• Michael Metcalf memorandum book 1732
  • Joseph Metcalf physics book later owned by Samuel Dexter dated 1787
  • William Metcalf Latin grammar 1714

ANNIE RICHARDS THAYER (1858-1947)

Daughter of George Franklin Fisher and Mary Richards Fisher, Thayer was an active member of the Dedham community. She married musician and composer Arthur Thayer and they resided at 618 High Street where they raised their son, Arthur. Annie was a member of the Unitarian Benevolent Society, the Dedham Emergency Nursing Association, the Dedham Afternoon Club, and the Dedham Women’s Exchange. She had a creative side, writing articles about Dedham and using her artistic talents to sketch, paint and photograph the community.

INDIVIDUAL SUBJECT FOLDERS

  • Six photograph albums from 1880-1936. Of special interest are rare photographs of the filming of the 1918 movie “Anne of Green Gables” in Dedham. No copies of this film have survived.
  • Photograph collection also includes images of the March 1920 flood under the railroad bridge on Williams Street (now Harris Street)
  • Sketch dated July 16, 1869 of the Unitarian Vestry

HENRY W. TISDALE (1837-1922)

Tisdale was born in Walpole and raised in West Dedham. He was the first resident from Westwood to enlist for service with the Union in the Civil War. He joined the Thirty-fifth Regiment Company I in 1862. As a sergeant, Tisdale fought in many different battles including: the Battle of South Mountain where he sustained injuries; at Knoxville; and at North Anna where he was captured. While he remained incarcerated at the Confederate prisoner of war camp at Andersonville, Tisdale was recommended for the Congressional Medal of Honor, for his distinguished service.

The collection includes a typewritten copy of his civil war diary from 1862-1865 that had belonged to his daughter; a letter from Andersonville prison; his discharge paper; additional letters and photographs, including one of Henry Tisdale, as well as GAR memorabilia.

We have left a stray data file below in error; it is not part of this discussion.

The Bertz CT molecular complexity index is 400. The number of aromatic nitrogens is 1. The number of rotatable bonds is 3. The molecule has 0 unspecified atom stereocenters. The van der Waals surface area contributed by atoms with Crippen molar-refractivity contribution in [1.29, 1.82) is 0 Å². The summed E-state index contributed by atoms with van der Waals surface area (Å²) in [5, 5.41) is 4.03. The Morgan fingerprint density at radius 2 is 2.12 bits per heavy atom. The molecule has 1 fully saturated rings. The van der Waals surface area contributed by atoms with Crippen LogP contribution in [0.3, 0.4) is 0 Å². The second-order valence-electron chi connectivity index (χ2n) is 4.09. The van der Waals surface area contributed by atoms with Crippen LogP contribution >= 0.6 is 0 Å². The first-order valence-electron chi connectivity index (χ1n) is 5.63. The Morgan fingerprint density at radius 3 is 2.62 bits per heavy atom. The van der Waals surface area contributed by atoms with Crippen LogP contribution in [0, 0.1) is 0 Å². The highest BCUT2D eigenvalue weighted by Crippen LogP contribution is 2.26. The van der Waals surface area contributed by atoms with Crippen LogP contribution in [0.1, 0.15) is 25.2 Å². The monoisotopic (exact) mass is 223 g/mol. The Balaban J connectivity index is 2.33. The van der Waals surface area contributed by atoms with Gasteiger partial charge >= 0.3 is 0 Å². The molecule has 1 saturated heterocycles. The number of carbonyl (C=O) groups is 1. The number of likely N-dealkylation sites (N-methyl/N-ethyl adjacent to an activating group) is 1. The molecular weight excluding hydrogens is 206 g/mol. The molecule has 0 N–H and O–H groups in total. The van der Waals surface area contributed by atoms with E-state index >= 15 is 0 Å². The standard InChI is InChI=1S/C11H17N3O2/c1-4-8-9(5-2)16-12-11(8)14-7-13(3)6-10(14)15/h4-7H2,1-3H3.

INDIVIDUAL SUBJECT FOLDERS

  • Henry W. Tisdale (1837-1922)

WHITING FAMILY

Nathaniel; Calvin; Caroline; Thomas; William; Isaac

Nathaniel: (1609-1683) Born in England about 1609, Nathaniel Whiting arrived in Dedham in 1641. He married Hannah Dwight in 1643, producing 14 children, ten of whom lived to maturity. Whiting obtained a grant for privileges on Mother Brook, near the site of the Old Boston Envelope Company on Maverick Street and constructed a mill for grinding corn. Shortly before his death in 1683, Whiting, along with James Draper, received the third mill privilege for a fulling mill, which remained in the Whiting family for over one hundred and eighty years.

Calvin: (1762-) Calvin Whiting, the son of Isaac and Rebecca Fisher Whiting was born in 1762, and married Elizabeth Fuller. A merchant and inventor, Whiting along with his partner Eli Parsons, created a patent for tin ware manufacture dating to 1804. In addition, Whiting created a loom for use in a woolen mill and received a patent in 1814. An act of the State Legislature authorized Whiting to bring water in pine logs from a large spring in Federal Hill to residents in Dedham Village in 1797. An inventive genius, he created much of the wool carding machinery for the Whiting mills. Whiting participated in town government, serving as a selectman for fourteen years.

Caroline: (1810-) Born in 1810, Caroline Whiting, daughter of John and Lucinda French Whiting, worked in education. She was a schoolteacher in Rhode Island as well as an assistant teacher in the Academy at Kingston in, Rhode Island. Sometime around 1835, Whiting had a private school in her own home and by 1839 she was the Preceptress at Lawrence Academy in Groton, Massachusetts. Through her perseverance much of the Whiting genealogical information in the archives has been preserved.

Thomas: (1786-1828) Thomas Whiting, the eldest son of Calvin and Elizabeth Fuller Whiting was

born in 1786 in Dedham. He became a merchant in Boston and later went on to engage in trade in New Orleans, Louisiana. A very successful businessman, he became interested in a cotton plantation. Whiting died of yellow fever in 1828 at the age of forty-two.

William: (1839-) William Whiting, born 1830, he was the son of Lemuel and Mary Gay Whiting, and was the last Whiting to own a mill.

Isaac: (1776-) Isaac Whiting was born in 1776 and the son of Moses and Sarah Gay Whiting. He authored a series of journals.

Individual Subject Folders

  • Calvin Whiting

Correspondence 1810 1839

Patents, 1806, 1814, with supporting information

  • Caroline Whiting

Diaries 1817-1827; 1834-1836

Genealogical information

  • Isaac Whiting

Journals